Longer blades have higher tip speeds because they can capture more kinetic energy. On the other hand, the blade design affects their aerodynamic efficiency.

The more wind power captured by longer blades generates higher rotational speeds, leading to the production of more electricity. 

Modern turbine blades are designed to be longer and aerodynamically efficient to extract maximum kinetic energy from the wind.

Also, you’ll notice that large wind turbines for industrial applications have longer blades for the same reason.

Air Density

The denser the air, the faster the turbine will spin.

Denser means there are more air particles per unit volume of wind, translating to more energy. It’s this energy that eventually translates to more rotational power.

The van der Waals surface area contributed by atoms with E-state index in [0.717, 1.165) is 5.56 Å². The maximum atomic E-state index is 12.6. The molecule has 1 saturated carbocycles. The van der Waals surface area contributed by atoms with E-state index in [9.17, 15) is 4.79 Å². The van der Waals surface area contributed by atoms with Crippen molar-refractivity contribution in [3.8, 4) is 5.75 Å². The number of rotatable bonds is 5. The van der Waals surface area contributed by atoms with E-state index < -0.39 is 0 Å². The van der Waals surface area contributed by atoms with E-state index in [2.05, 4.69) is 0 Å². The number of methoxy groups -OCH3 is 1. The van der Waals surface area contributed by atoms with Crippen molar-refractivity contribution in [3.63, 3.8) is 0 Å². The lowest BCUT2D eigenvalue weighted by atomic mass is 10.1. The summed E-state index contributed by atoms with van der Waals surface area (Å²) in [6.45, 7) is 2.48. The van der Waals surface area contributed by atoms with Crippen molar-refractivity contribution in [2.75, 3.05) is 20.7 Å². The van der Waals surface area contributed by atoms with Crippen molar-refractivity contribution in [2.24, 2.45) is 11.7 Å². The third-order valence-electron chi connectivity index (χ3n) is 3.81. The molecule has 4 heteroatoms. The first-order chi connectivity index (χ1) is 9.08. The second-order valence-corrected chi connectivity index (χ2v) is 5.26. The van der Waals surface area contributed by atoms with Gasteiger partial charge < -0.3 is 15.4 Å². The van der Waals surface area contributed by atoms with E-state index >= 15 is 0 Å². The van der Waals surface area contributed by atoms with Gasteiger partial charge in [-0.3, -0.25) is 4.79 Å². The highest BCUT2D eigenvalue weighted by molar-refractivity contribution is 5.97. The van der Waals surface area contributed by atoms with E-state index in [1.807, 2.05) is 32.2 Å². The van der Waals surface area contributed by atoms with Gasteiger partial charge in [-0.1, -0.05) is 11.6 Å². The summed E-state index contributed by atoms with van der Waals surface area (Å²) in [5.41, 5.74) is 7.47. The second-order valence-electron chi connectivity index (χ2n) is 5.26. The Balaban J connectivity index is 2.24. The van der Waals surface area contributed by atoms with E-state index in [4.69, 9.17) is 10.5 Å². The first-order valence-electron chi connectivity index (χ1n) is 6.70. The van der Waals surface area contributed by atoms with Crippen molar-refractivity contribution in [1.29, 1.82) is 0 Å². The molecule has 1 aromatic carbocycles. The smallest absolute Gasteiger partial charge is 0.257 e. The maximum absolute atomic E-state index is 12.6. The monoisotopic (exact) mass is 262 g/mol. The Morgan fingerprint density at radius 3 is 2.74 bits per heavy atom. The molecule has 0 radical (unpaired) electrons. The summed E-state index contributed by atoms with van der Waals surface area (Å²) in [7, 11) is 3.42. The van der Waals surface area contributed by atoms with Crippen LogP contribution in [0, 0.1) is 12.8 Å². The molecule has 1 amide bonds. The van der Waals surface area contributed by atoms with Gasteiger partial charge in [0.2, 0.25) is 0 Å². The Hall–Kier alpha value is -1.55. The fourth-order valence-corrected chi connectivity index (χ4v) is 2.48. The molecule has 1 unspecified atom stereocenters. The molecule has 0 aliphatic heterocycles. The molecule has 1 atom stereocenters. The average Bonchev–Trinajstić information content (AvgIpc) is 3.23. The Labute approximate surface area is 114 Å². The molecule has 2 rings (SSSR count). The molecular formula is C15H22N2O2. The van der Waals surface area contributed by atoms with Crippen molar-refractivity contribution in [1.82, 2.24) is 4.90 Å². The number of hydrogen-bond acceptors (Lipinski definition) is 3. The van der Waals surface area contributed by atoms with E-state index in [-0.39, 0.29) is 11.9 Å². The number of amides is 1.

That said, you can expect that small wind turbines in regions with denser air generate more electricity than those in areas with less dense air. 

What Are Small Wind Turbines?

Small wind turbines are turbines with a typical power of between 400 watts and 20 kilowatts (kW). These turbines can power homes and small buildings either in addition to or instead of an electrical grid.

When deciding if you want to buy a small wind turbine, you need to consider much more than just the average annual wind speed of your area. Location is critical when it comes to utilizing wind energy.

Suppose you live in an area with a lot of obstructions. In that case, your wind turbine might not receive the amount of wind or speed necessary for enough electricity to make a difference. 

The best areas to put your wind turbine are on the tops of hills, near clear plains, by a water source, and in the crevices of valleys. These areas all have excellent access to wind, helping your turbine generate the most power possible.